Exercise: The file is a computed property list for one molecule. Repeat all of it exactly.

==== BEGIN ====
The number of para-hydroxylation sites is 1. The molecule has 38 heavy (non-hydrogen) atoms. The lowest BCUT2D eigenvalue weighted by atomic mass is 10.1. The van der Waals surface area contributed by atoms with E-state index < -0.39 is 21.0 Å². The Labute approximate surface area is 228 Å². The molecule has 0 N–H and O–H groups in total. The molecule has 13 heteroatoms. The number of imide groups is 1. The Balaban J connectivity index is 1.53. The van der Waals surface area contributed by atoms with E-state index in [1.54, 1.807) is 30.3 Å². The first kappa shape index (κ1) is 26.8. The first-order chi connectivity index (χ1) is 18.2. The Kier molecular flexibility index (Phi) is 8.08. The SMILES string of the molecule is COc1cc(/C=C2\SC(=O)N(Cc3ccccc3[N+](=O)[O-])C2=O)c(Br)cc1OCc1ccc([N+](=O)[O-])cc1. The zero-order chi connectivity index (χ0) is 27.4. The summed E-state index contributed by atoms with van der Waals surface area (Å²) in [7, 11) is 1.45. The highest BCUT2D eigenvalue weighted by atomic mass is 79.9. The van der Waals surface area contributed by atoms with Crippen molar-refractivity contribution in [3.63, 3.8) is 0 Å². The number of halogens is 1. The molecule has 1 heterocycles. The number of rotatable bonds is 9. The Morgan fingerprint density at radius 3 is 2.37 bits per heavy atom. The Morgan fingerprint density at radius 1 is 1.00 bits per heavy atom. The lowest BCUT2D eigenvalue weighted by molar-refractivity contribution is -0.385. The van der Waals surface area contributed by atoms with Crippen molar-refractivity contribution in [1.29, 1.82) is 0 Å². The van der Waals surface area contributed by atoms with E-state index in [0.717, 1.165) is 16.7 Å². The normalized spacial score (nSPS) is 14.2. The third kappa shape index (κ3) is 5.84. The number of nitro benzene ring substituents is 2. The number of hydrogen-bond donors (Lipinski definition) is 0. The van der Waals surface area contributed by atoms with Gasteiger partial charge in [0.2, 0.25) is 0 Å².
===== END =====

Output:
The number of para-hydroxylation sites is 1. The molecule has 38 heavy (non-hydrogen) atoms. The lowest BCUT2D eigenvalue weighted by atomic mass is 10.1. The van der Waals surface area contributed by atoms with E-state index < -0.39 is 21.0 Å². The Labute approximate surface area is 228 Å². The molecule has 0 N–H and O–H groups in total. The molecule has 13 heteroatoms. The number of imide groups is 1. The Balaban J connectivity index is 1.53. The van der Waals surface area contributed by atoms with E-state index in [1.54, 1.807) is 30.3 Å². The first kappa shape index (κ1) is 26.8. The first-order chi connectivity index (χ1) is 18.2. The Kier molecular flexibility index (Phi) is 8.08. The SMILES string of the molecule is COc1cc(/C=C2\SC(=O)N(Cc3ccccc3[N+](=O)[O-])C2=O)c(Br)cc1OCc1ccc([N+](=O)[O-])cc1. The zero-order chi connectivity index (χ0) is 27.4. The summed E-state index contributed by atoms with van der Waals surface area (Å²) in [7, 11) is 1.45. The highest BCUT2D eigenvalue weighted by atomic mass is 79.9. The van der Waals surface area contributed by atoms with Crippen molar-refractivity contribution in [3.63, 3.8) is 0 Å². The number of halogens is 1. The molecule has 1 heterocycles. The number of rotatable bonds is 9. The Morgan fingerprint density at radius 3 is 2.37 bits per heavy atom. The Morgan fingerprint density at radius 1 is 1.00 bits per heavy atom. The lowest BCUT2D eigenvalue weighted by molar-refractivity contribution is -0.385. The van der Waals surface area contributed by atoms with Crippen molar-refractivity contribution in [1.29, 1.82) is 0 Å². The van der Waals surface area contributed by atoms with E-state index in [0.717, 1.165) is 16.7 Å². The normalized spacial score (nSPS) is 14.2. The third kappa shape index (κ3) is 5.84. The number of nitro benzene ring substituents is 2. The number of hydrogen-bond donors (Lipinski definition) is 0. The van der Waals surface area contributed by atoms with Gasteiger partial charge in [0.2, 0.25) is 0 Å².